Wednesday, March 11, 2009
D'Arcy gets Shot
I was born ready to learn. I was a curious child and asked endless questions and was continually creating stories and ideas to fit my world.
I envied my older sister (five years older). She had the pretty blue room. She didn't have to share with anyone. She had all the cool things. Amongst her belongings was a golden yellow booster chair like the one featured aboved. When she became too large to sit in it, she would place her dolls in it and pretend to feed them. In contrast, I was the PERFECT size for the chair. I dreamed of owning it. Of sitting in it at the table so I could be taller. Of putting my dolls in it and feeding them.
Oh, the dreams of a young girl's heart!
During the booster seat-envy-phase, I was also preparing for school. I went to preschool when I was still two (almost three) which sounds crazy now. I stayed in preschool until I was four. At four, I was going to start kindergarten and I couldn't wait.
There was just one thing.
I had to get the booster shots.
But this was ok. I was prepared to take the pain, because I logically worked it out in my mind that when I got my boosters shots...then the nurse with shiny hair and a pristine, white uniform and angelic voice would congratulate me and hand me a beautiful, new, golden booster seat. All in slow motion.
It just made sense: booster shots merited a booster seat...I mean, where else would you get a booster seat?
The awaited day came. My father took me to get the shots. I was determined not to cry or show any sign of pain (as I thought that might be reason for them NOT to give me the seat). I went in and was the bravest four year old you ever saw. All the nurses said so. There were screaming kids all over that waiting room, and my father was proud that his kid wasn't throwing a fit, showing fear, or just being annoying with tears. He was beaming with pride.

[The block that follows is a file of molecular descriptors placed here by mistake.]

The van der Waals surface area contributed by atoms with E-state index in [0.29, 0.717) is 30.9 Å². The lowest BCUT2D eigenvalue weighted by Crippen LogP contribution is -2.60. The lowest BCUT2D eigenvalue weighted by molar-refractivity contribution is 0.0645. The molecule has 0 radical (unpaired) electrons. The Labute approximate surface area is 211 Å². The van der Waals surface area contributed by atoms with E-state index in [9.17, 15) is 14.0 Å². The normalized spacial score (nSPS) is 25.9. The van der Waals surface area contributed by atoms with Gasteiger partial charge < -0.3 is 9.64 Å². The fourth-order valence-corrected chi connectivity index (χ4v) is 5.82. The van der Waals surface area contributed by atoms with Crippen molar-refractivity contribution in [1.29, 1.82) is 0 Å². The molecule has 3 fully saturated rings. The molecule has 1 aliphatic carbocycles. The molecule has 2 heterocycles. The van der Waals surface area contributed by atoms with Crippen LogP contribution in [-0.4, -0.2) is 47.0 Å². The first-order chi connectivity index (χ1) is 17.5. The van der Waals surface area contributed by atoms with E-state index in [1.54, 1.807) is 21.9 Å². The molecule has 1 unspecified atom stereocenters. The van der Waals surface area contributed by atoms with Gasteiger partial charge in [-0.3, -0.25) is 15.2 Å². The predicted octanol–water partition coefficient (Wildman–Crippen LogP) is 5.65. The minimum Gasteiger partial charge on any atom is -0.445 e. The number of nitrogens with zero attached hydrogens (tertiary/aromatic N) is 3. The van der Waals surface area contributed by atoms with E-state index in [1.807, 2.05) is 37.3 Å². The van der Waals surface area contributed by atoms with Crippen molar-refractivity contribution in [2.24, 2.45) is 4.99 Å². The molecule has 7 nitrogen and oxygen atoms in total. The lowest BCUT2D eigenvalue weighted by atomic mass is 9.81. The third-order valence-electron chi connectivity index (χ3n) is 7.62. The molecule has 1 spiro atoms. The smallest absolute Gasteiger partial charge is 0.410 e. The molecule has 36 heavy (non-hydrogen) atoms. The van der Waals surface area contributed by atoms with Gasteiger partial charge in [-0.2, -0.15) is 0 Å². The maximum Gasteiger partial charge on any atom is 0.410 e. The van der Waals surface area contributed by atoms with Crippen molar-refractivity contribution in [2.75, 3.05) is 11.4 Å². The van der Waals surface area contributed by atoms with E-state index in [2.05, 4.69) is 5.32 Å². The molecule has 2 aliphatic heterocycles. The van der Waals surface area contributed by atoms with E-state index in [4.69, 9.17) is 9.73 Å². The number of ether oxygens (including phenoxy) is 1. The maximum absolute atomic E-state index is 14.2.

I got shot.
It hurt like hell and I wanted to cry.
But I didn't.
The nurse had shiny hair and a white pristine uniform and the voice of an angel as she congratulated me.
And then she patted my head and sent me on my way.
I was confused.
I looked up and said, "Um, excuse me. But, where is my booster seat?"
The nurse and my father exchanged glances, unsure what I was talking about.
"You mean, your booster shots? Well, honey, you just got it. And you were a very, very brave girl." And she patted my head again. My father echoed her praise and started walking away.
"Wait, no! I got a booster shot. Now I want my booster seat!"
The two looked at each other and the nurse started LAUGHING at me! LAUGHING.
"You don't get a booster seat just because you got a booster shot. How funny. Whan an imagination."
I felt dejected. Awful. And I waited before we were back in the truck before I let the weeping, wailing, and the gnashing of teeth begin.
My poor dad didn't know what to do.
Sometimes I feel like I still create these type of logical explanations in life. This sound like it should equal this. And when it doesn't. I'm not sure what cruel joke life is playing on me. I go through something painful because I'm sure the reward will be worth it. And sometimes, the reward is just a pat on the head.